Sunday, June 23, 2024
HomeCountriesBoliviaThe Amazon Region between protection and profit

The Amazon Region between protection and profit


A map showing the protected areas of the Amazon BasinA new map of the Amazon produced shows that 10% of the Amazon rainforest was deforested between 2000 and 2010. The map, produced by the RAISG consortium (Red Amazónica de Información Socioambiental Georreferenciada) has produced the most comprehensive survey ever of the Amazon rainforest. The map has discovered that protected areas (1.7 million sq. km) and indigenous territories (1.6 million sq. km) together represent 45% of the Amazon region and that there are proposals to protect another 475,168 sq. km of indigenous territory. The population of the Amazon region is around 33.7 million, including 385 indigenous peoples and at least 71 “isolated groups”. The countries with the largest land areas officially protected in the Amazon are French Guyana (72.3%), Ecuador (72%), Venezuela (71.5%) and Colombia (64%). The country with the smallest protected area is Guyana (20%). A second study by Imazon, focusing on Protected Areas in the Brazilian Amazon, found a mixed picture. Imazon found that the creation of Conservation Units covering 485,000 between 2003 and 2006 had reduced deforestation by 37%. On the other hand, deforestation and degradation of the rainforest has continued to threaten some of these areas. By July 2011 deforestation in Protected Areas represented 37% of all deforestation in the Brazilian Amazon. Pressure for the removal of protection or reduction in area came from agribusiness, local residents and government. The aim of the Imazon study is to help the Brazilian government to identify priority areas for additional protection or restoration. The report also suggests that the government carry out a Strategic Environmental Evaluation for large construction projects to identify mitigation and compensation measures at regional level. Forest policy remains controversial in Brazil. The draft Forest Code, vetoed by President Dilma in a previous form in July 2012, was due to be voted on in the Brazilian senate on 26 or 27 September.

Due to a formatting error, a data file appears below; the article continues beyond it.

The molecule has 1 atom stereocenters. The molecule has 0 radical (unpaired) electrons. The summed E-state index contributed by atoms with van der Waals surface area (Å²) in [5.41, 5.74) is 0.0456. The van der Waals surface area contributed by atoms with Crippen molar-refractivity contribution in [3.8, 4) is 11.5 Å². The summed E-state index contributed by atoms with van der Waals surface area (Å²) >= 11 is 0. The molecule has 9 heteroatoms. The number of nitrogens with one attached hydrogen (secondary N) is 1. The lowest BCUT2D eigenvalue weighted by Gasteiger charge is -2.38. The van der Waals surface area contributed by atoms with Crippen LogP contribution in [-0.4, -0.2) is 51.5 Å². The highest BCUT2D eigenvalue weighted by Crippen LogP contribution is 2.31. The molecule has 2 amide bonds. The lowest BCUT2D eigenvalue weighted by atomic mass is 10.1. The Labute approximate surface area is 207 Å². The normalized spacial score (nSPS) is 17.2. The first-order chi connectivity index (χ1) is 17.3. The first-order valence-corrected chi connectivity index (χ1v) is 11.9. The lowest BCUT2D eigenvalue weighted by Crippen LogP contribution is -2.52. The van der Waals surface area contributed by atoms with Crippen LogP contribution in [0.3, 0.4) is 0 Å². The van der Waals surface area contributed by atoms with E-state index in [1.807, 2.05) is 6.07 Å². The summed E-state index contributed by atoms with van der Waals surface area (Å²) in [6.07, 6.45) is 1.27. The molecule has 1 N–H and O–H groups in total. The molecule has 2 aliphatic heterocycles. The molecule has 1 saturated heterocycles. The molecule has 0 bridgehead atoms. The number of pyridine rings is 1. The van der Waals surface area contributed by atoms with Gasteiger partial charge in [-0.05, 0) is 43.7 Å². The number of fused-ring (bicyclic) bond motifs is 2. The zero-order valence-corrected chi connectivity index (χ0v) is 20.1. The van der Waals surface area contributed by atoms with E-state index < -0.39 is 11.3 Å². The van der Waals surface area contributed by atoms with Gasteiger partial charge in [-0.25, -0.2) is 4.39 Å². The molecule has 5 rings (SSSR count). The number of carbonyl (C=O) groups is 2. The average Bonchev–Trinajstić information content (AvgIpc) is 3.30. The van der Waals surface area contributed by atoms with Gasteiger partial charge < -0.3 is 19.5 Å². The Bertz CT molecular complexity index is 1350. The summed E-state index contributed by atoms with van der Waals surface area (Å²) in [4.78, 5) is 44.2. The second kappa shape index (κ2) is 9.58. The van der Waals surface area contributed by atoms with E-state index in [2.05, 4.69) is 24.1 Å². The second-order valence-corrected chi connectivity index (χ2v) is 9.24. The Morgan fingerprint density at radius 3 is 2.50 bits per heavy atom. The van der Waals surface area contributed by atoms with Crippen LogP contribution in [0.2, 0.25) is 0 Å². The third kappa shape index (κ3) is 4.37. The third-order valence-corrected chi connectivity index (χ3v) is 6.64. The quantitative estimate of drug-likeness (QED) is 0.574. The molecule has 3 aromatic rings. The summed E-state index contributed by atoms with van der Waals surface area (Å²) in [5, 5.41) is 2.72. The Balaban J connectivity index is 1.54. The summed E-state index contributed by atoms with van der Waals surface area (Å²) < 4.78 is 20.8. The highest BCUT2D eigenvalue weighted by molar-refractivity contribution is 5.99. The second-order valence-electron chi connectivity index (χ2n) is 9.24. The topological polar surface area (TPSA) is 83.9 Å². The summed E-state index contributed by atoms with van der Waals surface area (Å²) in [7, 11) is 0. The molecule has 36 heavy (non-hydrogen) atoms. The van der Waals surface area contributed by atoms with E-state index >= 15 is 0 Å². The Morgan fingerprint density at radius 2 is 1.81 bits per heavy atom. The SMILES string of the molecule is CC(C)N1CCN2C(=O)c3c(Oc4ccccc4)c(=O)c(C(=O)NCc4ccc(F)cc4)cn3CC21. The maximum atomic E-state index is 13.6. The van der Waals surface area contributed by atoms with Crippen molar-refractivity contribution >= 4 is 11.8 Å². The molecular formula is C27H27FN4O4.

This article is funded by readers like you

Only with regular support can we maintain our website, publish LAB books and support campaigns for social justice across Latin America. You can help by becoming a LAB Subscriber or a Friend of LAB. Or you can make a one-off donation. Click the link below to learn about the details.

Support LAB